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Судебные дела / Зарубежная практика  / Gilbert J. Arevalo v. Commissioner., United States Tax Court - Memorandum Decision, T.C. Memo. 1999-350, Docket No. 13815-98., Filed October 21, 1999

Gilbert J. Arevalo v. Commissioner., United States Tax Court - Memorandum Decision, T.C. Memo. 1999-350, Docket No. 13815-98., Filed October 21, 1999

24.06.2008  

Gilbert J. Arevalo v. Commissioner.

United States Tax Court - Memorandum Decision

T.C. Memo. 1999-350

Docket No. 13815-98.

Filed October 21, 1999.

Gilbert J. Arevalo, pro se. Andrew Moore, for the respondent.

MEMORANDUM OPINION

WOLFE, Special Trial Judge: Respondent determined a deficiency in petitioner's Federal income tax in the amount of $7,428 for the taxable year 1996. Unless otherwise indicated, section references are to the Internal Revenue Code in effect for the year in issue, and Rule references are to the Tax Court Rules of Practice and Procedure.

After concessions made by respondent, the remaining issues for decision are: (1) Whether petitioner's consulting activity was an activity engaged in for profit within the meaning of section 183, and (2) whether petitioner has substantiated the nature and amount of various deductions he claimed on the Schedules C attached to his 1996 Federal income tax return. 1

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1 In his trial memorandum, respondent concedes that petitioner is liable for self-employment tax only in the amount of $221 and that petitioner is entitled to a self-employment tax deduction in the amount of $110. Petitioner's liability for self-employment tax and an adjustment to his corresponding deduction are computational adjustments that depend on the resolution of the issues in dispute in this case.

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Some of the facts have been stipulated and are so found. The stipulation of facts and the attached exhibits are incorporated herein by this reference. Petitioner resided in San Jose, California, when the petition in this case was filed.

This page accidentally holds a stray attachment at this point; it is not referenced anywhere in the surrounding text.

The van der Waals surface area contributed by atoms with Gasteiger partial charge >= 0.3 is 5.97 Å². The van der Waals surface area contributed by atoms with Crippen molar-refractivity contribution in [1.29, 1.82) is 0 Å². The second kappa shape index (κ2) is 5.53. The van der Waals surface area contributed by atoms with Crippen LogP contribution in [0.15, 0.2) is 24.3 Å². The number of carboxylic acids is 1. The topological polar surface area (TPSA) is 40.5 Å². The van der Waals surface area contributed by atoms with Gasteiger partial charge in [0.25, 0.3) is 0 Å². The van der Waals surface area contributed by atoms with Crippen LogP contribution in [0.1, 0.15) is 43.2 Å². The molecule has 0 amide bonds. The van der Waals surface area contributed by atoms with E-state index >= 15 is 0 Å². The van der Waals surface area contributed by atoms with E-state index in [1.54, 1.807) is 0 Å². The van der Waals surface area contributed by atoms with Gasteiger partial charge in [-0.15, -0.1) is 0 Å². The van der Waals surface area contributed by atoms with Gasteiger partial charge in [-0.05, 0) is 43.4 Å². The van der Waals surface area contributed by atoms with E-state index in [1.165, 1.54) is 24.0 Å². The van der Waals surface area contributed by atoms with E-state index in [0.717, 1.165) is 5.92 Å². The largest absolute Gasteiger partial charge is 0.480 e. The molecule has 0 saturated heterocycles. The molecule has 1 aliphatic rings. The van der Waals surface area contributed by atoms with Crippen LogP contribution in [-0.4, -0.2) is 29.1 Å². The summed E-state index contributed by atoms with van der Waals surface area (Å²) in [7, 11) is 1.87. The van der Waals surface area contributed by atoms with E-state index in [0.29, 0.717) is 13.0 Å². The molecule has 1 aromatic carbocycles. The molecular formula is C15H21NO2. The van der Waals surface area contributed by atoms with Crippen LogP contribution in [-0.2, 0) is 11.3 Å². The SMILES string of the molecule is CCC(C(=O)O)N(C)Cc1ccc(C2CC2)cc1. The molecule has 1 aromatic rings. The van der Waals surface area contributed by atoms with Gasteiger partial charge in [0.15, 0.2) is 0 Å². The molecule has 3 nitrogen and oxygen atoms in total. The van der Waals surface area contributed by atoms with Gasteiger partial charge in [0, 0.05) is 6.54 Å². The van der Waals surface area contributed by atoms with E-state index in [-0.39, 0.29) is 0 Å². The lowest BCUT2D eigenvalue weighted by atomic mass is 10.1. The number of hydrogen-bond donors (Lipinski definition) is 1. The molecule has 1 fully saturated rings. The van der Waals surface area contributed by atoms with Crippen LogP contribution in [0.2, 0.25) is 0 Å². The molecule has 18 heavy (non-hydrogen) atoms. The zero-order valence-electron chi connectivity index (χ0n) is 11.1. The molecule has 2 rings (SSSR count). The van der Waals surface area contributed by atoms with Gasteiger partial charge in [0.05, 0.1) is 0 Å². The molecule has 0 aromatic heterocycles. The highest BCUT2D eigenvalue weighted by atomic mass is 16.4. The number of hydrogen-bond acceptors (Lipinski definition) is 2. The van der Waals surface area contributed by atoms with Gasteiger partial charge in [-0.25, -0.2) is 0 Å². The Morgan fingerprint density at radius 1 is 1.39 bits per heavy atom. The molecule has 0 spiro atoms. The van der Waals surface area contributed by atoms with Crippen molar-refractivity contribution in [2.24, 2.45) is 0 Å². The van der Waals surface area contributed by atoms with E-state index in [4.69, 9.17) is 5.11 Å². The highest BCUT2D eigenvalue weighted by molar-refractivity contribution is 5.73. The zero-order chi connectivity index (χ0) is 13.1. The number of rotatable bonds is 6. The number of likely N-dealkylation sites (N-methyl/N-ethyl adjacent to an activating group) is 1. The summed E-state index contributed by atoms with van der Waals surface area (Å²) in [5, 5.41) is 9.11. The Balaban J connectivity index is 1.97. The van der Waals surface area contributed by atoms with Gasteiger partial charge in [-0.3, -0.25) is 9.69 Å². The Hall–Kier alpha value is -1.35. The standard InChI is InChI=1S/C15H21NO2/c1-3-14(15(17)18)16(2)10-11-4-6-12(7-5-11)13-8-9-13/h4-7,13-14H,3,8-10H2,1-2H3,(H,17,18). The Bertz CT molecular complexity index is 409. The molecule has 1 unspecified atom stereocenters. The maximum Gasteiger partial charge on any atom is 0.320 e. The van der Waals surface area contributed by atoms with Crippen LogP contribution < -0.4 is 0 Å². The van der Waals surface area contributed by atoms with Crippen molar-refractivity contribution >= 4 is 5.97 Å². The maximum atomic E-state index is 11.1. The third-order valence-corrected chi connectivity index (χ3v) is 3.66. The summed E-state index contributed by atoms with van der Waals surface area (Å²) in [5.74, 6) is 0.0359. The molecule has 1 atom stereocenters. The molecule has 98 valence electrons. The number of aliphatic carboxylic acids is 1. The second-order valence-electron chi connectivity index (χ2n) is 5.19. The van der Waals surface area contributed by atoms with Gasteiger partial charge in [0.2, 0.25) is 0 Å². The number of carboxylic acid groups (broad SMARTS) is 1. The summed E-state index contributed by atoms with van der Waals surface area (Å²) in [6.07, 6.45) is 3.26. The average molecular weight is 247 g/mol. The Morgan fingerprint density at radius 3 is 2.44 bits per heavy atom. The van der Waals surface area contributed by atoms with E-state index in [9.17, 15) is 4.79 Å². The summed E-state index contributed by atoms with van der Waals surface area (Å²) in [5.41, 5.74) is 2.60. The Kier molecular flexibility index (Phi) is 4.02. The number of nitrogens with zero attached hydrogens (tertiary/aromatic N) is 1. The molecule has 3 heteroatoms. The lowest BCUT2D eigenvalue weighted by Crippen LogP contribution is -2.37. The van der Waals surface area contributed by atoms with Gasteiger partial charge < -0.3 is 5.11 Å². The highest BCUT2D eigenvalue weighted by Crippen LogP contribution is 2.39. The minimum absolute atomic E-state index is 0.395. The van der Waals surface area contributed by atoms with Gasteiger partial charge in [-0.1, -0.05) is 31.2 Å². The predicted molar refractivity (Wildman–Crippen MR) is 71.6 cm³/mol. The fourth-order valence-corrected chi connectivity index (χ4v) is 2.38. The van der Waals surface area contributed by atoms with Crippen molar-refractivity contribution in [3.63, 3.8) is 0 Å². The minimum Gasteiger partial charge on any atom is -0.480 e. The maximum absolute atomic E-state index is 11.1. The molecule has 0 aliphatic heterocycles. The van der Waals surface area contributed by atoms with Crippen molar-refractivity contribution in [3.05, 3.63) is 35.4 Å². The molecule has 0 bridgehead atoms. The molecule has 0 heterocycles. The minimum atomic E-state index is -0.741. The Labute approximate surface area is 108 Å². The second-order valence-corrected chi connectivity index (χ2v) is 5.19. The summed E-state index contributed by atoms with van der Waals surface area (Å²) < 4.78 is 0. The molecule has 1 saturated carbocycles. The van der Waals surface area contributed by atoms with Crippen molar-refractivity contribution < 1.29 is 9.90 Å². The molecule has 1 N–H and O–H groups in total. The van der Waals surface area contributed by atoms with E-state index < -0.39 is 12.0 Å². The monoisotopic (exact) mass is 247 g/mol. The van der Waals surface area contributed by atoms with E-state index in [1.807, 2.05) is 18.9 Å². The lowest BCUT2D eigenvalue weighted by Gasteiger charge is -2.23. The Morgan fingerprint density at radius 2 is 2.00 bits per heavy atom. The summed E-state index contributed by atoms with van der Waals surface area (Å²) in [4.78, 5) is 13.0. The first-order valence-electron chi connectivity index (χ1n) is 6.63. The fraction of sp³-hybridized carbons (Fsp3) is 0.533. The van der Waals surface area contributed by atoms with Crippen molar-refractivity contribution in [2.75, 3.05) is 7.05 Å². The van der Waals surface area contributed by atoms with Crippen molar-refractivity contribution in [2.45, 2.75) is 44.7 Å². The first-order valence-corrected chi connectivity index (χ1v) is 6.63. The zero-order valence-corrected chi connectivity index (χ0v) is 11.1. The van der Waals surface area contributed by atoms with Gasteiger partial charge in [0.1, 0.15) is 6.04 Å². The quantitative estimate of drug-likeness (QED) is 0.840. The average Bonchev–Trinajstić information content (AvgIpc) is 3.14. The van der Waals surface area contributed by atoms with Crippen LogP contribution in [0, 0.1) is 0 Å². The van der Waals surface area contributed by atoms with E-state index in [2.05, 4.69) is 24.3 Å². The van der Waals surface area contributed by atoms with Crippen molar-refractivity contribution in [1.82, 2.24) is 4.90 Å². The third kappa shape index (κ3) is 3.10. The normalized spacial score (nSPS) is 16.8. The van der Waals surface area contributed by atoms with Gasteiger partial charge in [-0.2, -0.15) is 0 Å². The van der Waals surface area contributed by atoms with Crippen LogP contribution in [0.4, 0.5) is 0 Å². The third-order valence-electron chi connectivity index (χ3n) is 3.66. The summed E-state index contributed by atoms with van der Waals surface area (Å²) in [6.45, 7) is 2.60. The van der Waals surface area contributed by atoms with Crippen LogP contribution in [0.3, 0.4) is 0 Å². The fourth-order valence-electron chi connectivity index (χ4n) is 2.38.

During 1996, petitioner was employed full time as an engineer for Ultratech Stepper, Inc. (Ultratech). In 1996, petitioner received wages from his employment with Ultratech in the amount of $41,537. Petitioner contends that he worked for Ultratech, 40 hours per week and that he spent all of his spare time conducting a consulting business. Petitioner asserts that his consulting activity involved instructing clients in personal investment strategies, including a covered option trading technique. Petitioner contends that he spent 30 to 40 hours each week engaged in the consulting activity.

Petitioner did not have a separate office to conduct his consulting activity. Rather, petitioner asserts that he met clients at restaurants and that he used space in his home to prepare client presentations and to perform administrative tasks. Petitioner further contends that he rented space to store the activity's records. Petitioner failed to present the records at trial. Instead, petitioner testified that he has discarded the activity's records. Petitioner did not maintain a separate business telephone line or a separate business bank account.

On the Schedule C attached to his 1996 Federal income tax return, petitioner listed his business activity as "Instructor". For 1996, petitioner reported gross receipts for the consulting activity in the amount of $1,563 and claimed the following deductions:

Petitioner received a bachelor of arts degree with a major in optical engineering and a minor in mathematics. Petitioner does not have a license to trade securities; he has not taken any formal education in the trading of securities.

Respondent determined that petitioner's consulting activity was not an activity engaged in for profit. In the alternative, respondent determined that petitioner's claimed Schedule C expenses were personal expenses and not ordinary and necessary business expenses.

Section 183 provides that if an activity engaged in by an individual is not engaged in for profit, no deduction attributable to such activity shall be allowed, except as provided in section 183(b). In the case of an activity not engaged in for profit, section 183(b)(1) allows a deduction for expenses that are otherwise deductible without regard to whether the activity is engaged in for profit. Section 183(b)(2) allows a deduction for expenses that would be deductible only if the activity were engaged in for profit, but only to the extent that the total gross income derived from the activity exceeds the deductions allowed by section 183(b)(1).